If you have received such a request from HMRC we can help you compile the information in the form demanded – which must be on a pre-defined spreadsheet.

If you think your overseas property will never be found by the Taxman, think again. HMRC is using its “connect” programme to search holiday rental websites for UK residents who are letting overseas properties. If you live in the UK your overseas rents should be declared in the UK, as well as to the local tax authorities. Even you make no profit from the property, you still need to show all the income and expenses on your tax return.

April Question and Answer Section

Q. I’ve recently made a gain of £62,000 by selling the shares I acquired though EMI options issued by my employer. Does that big gain push me into a higher tax bracket for income tax? What tax should I expect to pay on the gain?

A. The gain made in 2013/14 by selling the shares you acquired through the EMI share option scheme should qualify for entrepreneurs’ relief and thus be taxable at 10% after deducting your annual exemption of £10,900. However, entrepreneurs’ relief will only apply if you were still employed by the company at the time you sold the shares, and the period between the grant of the share options and the date you sold the shares was at least 12 months.

The amount of the gain in 2013/14 will not affect the top rate of income tax you pay for that tax year.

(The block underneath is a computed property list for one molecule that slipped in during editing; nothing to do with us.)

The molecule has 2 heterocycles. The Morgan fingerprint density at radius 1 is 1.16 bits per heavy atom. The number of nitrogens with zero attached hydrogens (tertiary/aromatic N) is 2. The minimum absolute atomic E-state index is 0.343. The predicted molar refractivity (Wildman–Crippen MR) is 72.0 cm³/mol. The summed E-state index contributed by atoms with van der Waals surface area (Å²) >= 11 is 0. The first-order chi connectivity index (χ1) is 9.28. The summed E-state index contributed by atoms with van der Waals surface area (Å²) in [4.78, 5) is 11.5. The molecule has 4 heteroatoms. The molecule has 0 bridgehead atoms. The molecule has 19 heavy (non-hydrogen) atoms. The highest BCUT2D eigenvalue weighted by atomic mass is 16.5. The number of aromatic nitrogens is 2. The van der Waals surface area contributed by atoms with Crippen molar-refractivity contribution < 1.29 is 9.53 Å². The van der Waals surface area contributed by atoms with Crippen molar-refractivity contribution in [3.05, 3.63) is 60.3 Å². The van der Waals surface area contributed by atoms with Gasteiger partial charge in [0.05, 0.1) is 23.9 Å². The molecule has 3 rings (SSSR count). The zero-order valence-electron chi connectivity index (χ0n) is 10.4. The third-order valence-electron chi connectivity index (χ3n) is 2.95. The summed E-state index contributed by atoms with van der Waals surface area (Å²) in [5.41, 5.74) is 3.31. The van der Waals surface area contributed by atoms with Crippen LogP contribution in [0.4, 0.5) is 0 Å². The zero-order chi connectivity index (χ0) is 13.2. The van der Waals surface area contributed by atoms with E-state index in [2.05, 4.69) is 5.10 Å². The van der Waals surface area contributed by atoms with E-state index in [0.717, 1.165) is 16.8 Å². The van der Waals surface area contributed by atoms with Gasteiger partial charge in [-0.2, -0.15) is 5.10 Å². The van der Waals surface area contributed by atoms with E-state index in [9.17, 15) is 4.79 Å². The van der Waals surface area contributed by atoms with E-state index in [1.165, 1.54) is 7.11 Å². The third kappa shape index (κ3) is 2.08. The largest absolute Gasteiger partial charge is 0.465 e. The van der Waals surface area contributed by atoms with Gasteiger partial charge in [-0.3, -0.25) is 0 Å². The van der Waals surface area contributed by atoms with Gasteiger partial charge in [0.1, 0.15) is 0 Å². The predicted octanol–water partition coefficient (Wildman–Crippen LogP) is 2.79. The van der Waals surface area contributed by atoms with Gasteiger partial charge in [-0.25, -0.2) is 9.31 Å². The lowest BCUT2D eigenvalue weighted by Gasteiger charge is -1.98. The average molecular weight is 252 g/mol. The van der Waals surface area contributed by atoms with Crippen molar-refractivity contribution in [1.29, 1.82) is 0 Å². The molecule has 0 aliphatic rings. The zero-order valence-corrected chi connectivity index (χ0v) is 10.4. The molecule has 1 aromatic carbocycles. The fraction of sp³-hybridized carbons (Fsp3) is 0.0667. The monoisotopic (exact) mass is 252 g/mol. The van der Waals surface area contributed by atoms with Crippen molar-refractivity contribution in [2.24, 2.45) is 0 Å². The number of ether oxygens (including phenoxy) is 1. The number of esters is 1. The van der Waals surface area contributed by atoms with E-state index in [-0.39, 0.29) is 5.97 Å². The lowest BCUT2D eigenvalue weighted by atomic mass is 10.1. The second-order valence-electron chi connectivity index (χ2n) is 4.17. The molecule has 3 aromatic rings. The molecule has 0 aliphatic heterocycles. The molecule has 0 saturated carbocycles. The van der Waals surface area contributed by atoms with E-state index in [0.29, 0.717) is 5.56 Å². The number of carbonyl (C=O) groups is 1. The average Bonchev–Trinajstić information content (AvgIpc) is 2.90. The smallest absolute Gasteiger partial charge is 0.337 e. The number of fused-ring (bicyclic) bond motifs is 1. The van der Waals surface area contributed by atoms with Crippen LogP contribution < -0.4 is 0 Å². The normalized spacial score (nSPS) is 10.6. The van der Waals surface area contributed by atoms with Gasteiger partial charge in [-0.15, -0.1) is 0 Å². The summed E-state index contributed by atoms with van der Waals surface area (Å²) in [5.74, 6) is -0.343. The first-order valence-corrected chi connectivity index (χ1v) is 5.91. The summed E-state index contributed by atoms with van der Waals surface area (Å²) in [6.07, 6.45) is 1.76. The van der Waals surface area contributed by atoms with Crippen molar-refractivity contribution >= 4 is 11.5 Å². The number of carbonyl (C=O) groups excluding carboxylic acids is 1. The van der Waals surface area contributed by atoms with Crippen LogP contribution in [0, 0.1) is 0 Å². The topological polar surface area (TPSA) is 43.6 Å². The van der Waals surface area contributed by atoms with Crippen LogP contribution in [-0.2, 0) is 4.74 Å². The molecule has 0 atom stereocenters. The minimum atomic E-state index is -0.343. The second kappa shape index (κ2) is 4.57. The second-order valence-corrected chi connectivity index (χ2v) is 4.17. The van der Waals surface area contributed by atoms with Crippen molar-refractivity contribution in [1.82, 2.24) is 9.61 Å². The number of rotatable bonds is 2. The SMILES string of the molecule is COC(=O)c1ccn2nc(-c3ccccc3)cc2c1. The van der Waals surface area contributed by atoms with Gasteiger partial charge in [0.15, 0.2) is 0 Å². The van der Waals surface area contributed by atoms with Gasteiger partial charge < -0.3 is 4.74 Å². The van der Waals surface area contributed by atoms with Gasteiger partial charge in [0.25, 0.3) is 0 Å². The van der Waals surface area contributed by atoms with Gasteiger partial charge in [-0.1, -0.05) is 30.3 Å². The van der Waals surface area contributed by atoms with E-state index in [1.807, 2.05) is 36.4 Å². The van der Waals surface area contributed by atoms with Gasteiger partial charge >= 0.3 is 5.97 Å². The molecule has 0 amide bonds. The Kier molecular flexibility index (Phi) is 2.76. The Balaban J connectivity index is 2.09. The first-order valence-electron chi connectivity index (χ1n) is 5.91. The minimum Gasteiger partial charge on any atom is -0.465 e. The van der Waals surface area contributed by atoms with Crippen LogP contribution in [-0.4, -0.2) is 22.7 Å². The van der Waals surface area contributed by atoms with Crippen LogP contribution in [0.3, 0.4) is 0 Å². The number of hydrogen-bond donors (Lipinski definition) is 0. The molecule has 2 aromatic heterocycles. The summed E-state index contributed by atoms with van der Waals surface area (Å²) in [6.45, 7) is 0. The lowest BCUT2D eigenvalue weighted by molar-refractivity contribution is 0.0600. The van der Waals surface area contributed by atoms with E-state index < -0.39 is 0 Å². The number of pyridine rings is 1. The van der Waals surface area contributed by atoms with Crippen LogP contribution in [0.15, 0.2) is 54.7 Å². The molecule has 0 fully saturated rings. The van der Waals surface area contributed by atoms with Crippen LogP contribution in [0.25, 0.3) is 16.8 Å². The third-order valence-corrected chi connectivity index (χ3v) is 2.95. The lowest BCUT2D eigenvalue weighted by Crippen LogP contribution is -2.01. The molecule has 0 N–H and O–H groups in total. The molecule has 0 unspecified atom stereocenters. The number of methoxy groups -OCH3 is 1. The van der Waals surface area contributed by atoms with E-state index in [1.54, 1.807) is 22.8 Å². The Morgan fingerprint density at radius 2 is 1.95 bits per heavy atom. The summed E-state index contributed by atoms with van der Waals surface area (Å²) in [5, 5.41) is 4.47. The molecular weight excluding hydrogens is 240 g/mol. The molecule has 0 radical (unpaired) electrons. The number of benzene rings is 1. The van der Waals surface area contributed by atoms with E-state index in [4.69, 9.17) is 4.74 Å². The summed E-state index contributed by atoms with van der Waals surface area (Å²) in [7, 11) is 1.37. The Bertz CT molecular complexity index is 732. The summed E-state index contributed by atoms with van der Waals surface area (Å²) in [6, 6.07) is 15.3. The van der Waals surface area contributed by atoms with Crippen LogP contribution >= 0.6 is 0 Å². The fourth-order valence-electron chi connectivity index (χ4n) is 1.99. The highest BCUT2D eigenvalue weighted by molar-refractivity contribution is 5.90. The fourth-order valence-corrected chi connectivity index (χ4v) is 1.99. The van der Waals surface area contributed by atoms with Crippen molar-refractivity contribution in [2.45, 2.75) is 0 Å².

Q. I am a member of the APM (Association for Project Management) and my company pays my membership fees to the APM on my behalf. Does this payment have to be reported on the form P11D? If so, do I pay tax on the membership fee?

A. If your company does not already have a “dispensation” from reporting P11D business expenses for 2013/14 it could apply for one by 5 April 2014 using form P11DX or on the HMRC website. That dispensation will cover payment of the APM fees as the APM is on HMRC’s approved list of professional bodies.

If the dispensation for 2013/14 is not acquired the APM fee should be reported on the form P11D for that tax year. You should then enter the P11D figures on your 2013/14 tax return and make a claim on the same return to set the APM membership fee against your taxable earnings. As a consequence of that claim on your tax return you should not pay tax on the membership fee.

Q. Can my company make regular donations to charity and receive tax relief for those gifts?

A. Yes, if your company is making a profit it can make charitable donations and get relief against corporation tax. It should claim the total donations made in the accounting period on the corporation tax return for that period. However, the deduction of donations cannot change a taxable profit into a loss, or increase a taxable loss. In those cases there is no tax relief for the donations. Although, if your company is part of a group of companies, the relief for the excess donations may be passed to another member of the group.

The recipient charity cannot claim gift aid relief on the company’s donation.

April Key Tax Dates

05 – End of 2013/14 tax year. Last day to use up your annual exemptions for capital gains tax, inheritance tax and ISA’s

14 – Return and payment of CT61 tax due for quarter to 31 March 2014

19 – PAYE/NIC, student loan and CIS deductions due for month to 5/4/2014 or quarter 4 of 2013/14 for small employers. Interest will run on any unpaid PAYE/NIC for the tax year 2013/14

30 – Additional daily penalties of £10 per day up to a maximum of £900 for failing to file self-assessment tax return due on 31 January 2013